Title

Effects of goal setting procedures on students' mathematical achievement and self-efficacy

Date of Completion

January 1999

Keywords

Education, Educational Psychology|Education, Secondary

Degree

Ph.D.

Abstract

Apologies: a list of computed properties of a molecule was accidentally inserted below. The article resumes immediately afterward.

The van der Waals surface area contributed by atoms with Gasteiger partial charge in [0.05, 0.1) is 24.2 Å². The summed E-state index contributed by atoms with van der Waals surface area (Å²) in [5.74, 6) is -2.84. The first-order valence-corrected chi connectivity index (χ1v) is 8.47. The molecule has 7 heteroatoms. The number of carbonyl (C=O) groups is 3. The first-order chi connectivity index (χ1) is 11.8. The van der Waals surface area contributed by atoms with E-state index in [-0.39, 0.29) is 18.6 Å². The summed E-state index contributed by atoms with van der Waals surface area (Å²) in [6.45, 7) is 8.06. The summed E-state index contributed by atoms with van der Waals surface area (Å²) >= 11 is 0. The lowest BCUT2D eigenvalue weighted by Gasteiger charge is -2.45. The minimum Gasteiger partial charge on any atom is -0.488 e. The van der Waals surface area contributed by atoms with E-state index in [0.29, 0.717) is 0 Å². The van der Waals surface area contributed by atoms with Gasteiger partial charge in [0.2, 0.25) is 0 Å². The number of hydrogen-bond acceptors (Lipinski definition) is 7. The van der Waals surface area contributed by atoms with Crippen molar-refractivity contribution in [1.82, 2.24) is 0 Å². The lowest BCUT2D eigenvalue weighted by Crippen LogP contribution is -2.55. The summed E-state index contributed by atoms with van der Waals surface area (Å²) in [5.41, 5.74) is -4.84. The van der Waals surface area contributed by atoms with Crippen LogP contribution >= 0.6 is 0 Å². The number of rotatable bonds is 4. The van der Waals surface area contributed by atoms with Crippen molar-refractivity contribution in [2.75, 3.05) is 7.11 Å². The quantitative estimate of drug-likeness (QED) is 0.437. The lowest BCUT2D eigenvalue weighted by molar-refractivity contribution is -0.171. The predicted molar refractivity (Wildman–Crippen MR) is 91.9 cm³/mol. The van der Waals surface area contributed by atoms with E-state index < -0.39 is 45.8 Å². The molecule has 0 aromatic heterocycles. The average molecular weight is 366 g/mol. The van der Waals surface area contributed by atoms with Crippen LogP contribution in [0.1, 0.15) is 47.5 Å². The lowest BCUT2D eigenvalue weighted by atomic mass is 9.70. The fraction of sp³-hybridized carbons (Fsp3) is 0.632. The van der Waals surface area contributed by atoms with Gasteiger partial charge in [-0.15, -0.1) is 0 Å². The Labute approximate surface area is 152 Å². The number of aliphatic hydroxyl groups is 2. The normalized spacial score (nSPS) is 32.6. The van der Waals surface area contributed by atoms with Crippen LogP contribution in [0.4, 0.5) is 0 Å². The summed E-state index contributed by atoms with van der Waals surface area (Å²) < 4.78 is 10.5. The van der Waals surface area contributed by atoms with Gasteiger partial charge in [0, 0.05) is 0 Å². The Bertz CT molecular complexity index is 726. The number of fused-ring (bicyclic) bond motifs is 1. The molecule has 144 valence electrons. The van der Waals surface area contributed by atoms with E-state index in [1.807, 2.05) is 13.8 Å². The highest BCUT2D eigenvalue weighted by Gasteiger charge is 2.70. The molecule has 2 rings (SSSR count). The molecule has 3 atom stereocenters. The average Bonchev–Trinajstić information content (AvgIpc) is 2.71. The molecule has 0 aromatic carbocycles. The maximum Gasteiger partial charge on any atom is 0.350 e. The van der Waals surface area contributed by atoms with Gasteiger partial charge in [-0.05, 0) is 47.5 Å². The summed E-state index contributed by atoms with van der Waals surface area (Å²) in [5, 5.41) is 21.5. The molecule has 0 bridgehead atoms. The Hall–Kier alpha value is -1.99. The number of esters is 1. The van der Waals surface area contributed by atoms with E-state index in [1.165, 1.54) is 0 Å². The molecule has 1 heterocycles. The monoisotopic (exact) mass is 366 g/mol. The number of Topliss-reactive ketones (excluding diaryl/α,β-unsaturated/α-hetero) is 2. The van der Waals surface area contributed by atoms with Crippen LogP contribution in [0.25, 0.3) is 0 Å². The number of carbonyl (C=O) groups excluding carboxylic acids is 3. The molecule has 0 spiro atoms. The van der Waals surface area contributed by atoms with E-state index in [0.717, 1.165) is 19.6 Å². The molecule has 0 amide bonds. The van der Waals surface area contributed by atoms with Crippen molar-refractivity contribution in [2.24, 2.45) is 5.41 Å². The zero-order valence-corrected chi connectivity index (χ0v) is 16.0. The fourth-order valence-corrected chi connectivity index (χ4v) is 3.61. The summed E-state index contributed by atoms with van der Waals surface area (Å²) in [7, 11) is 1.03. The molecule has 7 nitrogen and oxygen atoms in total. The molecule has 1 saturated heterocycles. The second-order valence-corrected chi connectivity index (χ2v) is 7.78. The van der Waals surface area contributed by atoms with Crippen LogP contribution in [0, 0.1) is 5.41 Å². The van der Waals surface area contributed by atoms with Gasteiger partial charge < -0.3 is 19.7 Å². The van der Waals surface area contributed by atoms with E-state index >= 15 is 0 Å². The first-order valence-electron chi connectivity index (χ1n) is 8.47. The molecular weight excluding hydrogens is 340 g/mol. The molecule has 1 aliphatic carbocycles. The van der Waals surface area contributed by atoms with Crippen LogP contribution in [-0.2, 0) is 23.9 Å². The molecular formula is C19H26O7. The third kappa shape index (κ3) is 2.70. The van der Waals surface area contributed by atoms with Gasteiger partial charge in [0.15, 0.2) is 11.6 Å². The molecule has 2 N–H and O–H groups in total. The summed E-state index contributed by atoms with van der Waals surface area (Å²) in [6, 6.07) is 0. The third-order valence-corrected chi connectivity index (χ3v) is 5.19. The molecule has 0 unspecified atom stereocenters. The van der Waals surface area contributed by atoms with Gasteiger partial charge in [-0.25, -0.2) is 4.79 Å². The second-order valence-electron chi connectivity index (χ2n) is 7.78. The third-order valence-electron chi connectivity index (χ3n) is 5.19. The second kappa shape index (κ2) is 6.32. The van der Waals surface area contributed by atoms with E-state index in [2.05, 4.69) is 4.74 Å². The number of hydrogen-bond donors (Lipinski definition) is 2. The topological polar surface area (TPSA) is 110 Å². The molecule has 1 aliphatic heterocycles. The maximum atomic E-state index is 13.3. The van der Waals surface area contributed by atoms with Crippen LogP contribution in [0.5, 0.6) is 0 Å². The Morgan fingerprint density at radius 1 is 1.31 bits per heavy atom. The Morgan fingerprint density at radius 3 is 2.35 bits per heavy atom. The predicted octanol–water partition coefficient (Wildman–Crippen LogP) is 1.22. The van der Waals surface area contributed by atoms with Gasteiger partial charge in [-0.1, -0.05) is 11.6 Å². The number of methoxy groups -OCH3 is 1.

Goal setting enables students to become actively engaged in their learning and to assume some degree of responsibility for it. Although numerous researchers have studied this phenomenon, in recent years several social-cognitive theorists have begun to examine goal setting in terms of its relationship with the development of self-efficacy. Proponents of Bandura's model of reciprocal causation contend that goals provide both direction and incentives for action, while also serving to help students develop standards against which they can gauge their individual performance. The purpose of this study was to investigate the differential effectiveness of self-set versus teacher-set goals on skill acquisition and academic self-efficacy for low achieving seventh grade students. A pretest-posttest control group research design was used in this investigation. ^ In this design, there were two experimental groups and one control group. Thirty-nine seventh graders were randomly assigned to control and experimental groups. The subjects in all groups were administered pretests and posttests in fraction skill and self-efficacy. All groups participated in five twenty minute training sessions, during which they worked on packets containing five sets of material. Subjects in Experimental Group I were assigned individual goals, based on the number of problems completed during the previous day. After receiving feedback regarding the number of problems previously completed, subjects in Experimental Group II set their own goals. No goals were set for the control group. ^ Multivariate analysis of covariance (MANCOVA) revealed no statistically significant difference between the mean posttest achievement and self-efficacy scores of the experimental and control groups with respect to group or gender. The covariates, a fraction skill achievement pretest and self-efficacy pretest, were, however, significant. ^ Both researchers and educators continue to search for viable methods of motivating and instructing students, who continue to be largely unsuccessful with respect to mathematics achievement. Therefore, while the results of this study did not support the differential effectiveness of a particular form of goal setting, questions raised during the investigation suggest the need for additional research within educational settings. ^